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Business to Business (B2B) Commerce

As is obvious, B2C is highly visible, but it was not the first area of online commerce, nor is it the biggest. Forrester Research estimates the B2B market will cross $1 trillion by 2003, suggesting boundless opportunity for this segment over the next decade. As organizations in every industry see more and more end users picking up offerings through online commerce, it is only natural that they look for opportunities in their day-to-day operations to challenge conventional ways of doing business. If they don't, a competitor tuned into the same market dynamics will. Because of these insights and observations, B2B is being transformed. Such a transformation in B2B is rippling through the value chain and affecting every player at every point back through the continuum—from retail and its relationship with end-customers back into the supply chain. This view in Figure 1.1, a demand-based environment, is a continuous loop, facilitated by the Internet.

Interestingly, the same dynamics driving B2C noted above (convenience, selection, quality, content, and service) are powerful drivers in B2B as well. These dynamics happen on a broader scale, and the numbers can be much greater (in terms of transaction size, etc.).

In a supply-based view, the value chain consists of the complete spectrum of producers and their support communities from raw material origins to final consumption. It is a model that describes a series of value-adding activities encompassing the supply side (raw materials, logistics, production) through the demand side (outbound logistics, marketing, sales).

Figure 1.1 The Value Chain, Simplified

The B2B value chain is much more complex, but because of this complexity it lets us understand existing organizational structures and future possibilities for their transformation to eliminate costs and gain value. Typically, this involves identification and decisions about non-value-adding activities or highlighting gaps that exist between one group of activities and another.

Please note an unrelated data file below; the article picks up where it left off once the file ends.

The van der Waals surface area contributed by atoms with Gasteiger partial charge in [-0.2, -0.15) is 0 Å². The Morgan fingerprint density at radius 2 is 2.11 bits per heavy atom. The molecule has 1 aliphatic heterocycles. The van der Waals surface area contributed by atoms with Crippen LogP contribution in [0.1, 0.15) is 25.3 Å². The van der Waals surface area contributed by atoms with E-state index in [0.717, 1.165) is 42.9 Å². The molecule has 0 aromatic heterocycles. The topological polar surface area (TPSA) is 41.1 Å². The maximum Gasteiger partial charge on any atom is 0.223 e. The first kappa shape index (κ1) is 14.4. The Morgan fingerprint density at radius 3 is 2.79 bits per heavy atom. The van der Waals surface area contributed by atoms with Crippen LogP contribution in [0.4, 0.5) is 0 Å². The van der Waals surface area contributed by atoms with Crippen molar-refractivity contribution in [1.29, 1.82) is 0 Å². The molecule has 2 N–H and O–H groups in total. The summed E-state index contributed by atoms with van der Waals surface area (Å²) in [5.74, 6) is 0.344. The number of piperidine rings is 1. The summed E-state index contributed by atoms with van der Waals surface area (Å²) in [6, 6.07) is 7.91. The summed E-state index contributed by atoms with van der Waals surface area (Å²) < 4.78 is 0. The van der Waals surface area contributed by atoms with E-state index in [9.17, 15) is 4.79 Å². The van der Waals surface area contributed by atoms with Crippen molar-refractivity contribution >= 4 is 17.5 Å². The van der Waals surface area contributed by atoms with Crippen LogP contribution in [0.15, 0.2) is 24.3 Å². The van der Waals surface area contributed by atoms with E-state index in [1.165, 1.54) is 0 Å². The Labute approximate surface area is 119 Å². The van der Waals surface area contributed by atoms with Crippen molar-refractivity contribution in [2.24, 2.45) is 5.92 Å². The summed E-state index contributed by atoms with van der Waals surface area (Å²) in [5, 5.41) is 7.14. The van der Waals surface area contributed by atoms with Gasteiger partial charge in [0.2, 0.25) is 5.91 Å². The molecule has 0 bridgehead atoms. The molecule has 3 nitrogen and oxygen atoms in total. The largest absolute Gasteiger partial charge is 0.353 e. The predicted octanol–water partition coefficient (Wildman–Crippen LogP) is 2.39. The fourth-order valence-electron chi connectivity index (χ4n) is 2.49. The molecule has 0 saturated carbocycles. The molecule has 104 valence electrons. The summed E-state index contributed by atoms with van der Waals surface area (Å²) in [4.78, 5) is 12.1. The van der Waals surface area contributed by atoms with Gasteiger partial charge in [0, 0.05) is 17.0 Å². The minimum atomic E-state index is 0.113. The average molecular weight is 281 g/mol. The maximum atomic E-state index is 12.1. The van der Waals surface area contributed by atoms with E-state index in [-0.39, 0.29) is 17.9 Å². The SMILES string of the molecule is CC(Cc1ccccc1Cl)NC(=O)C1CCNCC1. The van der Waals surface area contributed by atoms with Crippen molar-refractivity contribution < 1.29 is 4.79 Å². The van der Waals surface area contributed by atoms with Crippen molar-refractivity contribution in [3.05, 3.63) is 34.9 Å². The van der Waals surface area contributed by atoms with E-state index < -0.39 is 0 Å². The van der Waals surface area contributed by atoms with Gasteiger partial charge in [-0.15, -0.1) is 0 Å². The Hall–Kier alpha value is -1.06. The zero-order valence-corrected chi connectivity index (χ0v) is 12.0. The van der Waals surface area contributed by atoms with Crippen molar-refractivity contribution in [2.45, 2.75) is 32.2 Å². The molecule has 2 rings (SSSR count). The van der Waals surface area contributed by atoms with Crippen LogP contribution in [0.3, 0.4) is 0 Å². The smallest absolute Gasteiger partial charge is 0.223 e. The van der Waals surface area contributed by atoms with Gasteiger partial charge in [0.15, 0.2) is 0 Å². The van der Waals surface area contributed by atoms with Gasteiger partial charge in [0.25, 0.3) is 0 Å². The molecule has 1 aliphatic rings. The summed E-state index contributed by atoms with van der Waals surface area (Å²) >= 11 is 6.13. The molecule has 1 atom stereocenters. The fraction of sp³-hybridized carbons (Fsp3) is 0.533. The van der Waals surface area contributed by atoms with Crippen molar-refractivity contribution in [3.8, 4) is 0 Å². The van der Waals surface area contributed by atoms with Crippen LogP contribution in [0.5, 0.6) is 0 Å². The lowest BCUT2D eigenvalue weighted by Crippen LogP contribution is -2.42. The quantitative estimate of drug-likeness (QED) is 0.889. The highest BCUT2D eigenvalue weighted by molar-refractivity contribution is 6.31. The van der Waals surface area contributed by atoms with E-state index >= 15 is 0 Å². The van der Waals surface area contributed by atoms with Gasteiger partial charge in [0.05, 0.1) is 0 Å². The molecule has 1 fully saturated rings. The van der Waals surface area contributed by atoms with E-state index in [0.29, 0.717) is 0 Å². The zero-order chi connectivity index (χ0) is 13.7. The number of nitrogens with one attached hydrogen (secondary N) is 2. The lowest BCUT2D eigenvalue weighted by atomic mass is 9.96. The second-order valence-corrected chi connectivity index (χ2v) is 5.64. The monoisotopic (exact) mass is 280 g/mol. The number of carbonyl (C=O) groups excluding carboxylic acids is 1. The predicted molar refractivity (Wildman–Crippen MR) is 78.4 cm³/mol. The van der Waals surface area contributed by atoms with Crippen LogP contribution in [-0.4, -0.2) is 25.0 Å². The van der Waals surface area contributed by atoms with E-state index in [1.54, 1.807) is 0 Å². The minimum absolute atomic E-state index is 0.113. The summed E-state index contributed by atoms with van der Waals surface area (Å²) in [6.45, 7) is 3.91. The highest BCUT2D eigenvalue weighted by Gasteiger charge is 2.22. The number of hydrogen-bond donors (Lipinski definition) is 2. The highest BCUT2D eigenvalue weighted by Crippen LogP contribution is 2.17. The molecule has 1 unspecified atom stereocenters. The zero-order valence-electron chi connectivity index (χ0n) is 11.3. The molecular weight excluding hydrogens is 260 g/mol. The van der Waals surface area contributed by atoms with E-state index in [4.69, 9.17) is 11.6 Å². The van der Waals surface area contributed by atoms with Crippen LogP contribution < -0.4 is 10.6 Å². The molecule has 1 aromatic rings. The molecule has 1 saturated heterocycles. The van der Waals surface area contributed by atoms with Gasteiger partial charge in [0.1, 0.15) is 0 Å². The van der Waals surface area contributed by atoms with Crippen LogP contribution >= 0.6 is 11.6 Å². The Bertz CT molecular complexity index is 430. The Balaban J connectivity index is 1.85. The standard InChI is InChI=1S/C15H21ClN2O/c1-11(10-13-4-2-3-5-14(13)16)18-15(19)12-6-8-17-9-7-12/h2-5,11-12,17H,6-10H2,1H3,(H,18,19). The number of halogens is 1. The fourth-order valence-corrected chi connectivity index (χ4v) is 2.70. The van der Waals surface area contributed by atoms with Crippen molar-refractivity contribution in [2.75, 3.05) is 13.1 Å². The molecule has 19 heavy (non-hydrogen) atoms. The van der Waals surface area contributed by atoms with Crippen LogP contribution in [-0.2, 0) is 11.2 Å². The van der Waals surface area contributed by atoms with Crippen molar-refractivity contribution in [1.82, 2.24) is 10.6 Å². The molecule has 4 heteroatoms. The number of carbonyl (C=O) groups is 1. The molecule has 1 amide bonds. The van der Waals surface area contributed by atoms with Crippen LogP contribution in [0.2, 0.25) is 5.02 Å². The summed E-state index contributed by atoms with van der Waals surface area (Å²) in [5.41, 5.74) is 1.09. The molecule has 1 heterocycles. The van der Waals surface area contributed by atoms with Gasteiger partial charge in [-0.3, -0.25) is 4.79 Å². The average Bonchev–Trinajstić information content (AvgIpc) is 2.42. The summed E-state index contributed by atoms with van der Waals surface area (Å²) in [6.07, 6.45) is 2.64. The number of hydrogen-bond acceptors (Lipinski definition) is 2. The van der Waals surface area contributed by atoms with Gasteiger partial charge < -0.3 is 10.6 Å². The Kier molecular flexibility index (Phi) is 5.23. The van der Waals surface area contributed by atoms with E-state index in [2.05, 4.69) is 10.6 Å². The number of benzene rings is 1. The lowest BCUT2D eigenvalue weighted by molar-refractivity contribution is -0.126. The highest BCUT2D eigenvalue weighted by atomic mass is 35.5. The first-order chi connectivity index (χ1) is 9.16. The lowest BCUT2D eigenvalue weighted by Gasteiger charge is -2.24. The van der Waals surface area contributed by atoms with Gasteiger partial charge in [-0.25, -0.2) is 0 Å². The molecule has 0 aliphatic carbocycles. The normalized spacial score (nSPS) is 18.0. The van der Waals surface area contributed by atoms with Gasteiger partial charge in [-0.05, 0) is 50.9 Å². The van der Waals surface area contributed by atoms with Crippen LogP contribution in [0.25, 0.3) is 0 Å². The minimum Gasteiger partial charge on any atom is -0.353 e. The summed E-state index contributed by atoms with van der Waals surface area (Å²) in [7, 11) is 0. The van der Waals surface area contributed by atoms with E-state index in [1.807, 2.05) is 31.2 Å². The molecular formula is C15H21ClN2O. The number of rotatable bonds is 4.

Gaps occur when handoffs take place. These gaps are most often information-based. They occur where problems or inefficiencies arise and things simply "fall through the cracks;" as for example, when a customer query about a product return and credit results in an indifferent response or lack of accountability. Many people in the service sector are building complete businesses around the handoff of information between one player and another.

The Internet provides enormous opportunities for integration of functions and responsibilities all along the value chain, and this is referred to as disintermediation. Dis-intermediation occurs when entities in the supply chain that add little or no value are taken out. In the offline world, such intermediaries exist because they make possible relationships with suppliers or customers that an organization cannot reach by itself. With online connectivity, one-to-one relationships are more easily managed. The information flow is shortened to encompass only those with a need-to-know and a need-to-use!

It is natural for management to want to consolidate value chains and remove cost. Flattening steps through the value chain to foster faster and more accurate exchange of information, collaboration, and tighter integration are becoming a reality. "Partner integration" introduces the latest innovation in business strategy, breaching external boundaries.

When Dell accepts an order for a computer, it notifies its supplier for disk drives that a new unit has been ordered. This removes several handoff points in Dell's supply chain.

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